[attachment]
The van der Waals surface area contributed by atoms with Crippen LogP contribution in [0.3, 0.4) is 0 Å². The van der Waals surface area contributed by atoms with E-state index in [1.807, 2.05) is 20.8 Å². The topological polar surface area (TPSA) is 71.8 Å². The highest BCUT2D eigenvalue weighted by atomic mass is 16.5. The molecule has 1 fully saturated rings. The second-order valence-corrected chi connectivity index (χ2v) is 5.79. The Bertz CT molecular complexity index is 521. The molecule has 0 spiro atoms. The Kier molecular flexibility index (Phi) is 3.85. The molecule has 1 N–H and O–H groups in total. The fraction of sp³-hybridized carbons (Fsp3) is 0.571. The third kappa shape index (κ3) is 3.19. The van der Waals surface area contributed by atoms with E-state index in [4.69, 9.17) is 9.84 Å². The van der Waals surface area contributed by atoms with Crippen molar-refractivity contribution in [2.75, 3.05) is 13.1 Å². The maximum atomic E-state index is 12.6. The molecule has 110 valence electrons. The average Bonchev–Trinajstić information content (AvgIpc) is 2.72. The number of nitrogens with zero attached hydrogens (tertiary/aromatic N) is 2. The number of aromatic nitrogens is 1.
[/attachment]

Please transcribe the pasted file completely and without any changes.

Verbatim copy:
The van der Waals surface area contributed by atoms with Crippen LogP contribution in [0.3, 0.4) is 0 Å². The van der Waals surface area contributed by atoms with E-state index in [1.807, 2.05) is 20.8 Å². The topological polar surface area (TPSA) is 71.8 Å². The highest BCUT2D eigenvalue weighted by atomic mass is 16.5. The molecule has 1 fully saturated rings. The second-order valence-corrected chi connectivity index (χ2v) is 5.79. The Bertz CT molecular complexity index is 521. The molecule has 0 spiro atoms. The Kier molecular flexibility index (Phi) is 3.85. The molecule has 1 N–H and O–H groups in total. The fraction of sp³-hybridized carbons (Fsp3) is 0.571. The third kappa shape index (κ3) is 3.19. The van der Waals surface area contributed by atoms with E-state index in [4.69, 9.17) is 9.84 Å². The van der Waals surface area contributed by atoms with Crippen molar-refractivity contribution in [2.75, 3.05) is 13.1 Å². The maximum atomic E-state index is 12.6. The molecule has 110 valence electrons. The average Bonchev–Trinajstić information content (AvgIpc) is 2.72. The number of nitrogens with zero attached hydrogens (tertiary/aromatic N) is 2. The number of aromatic nitrogens is 1.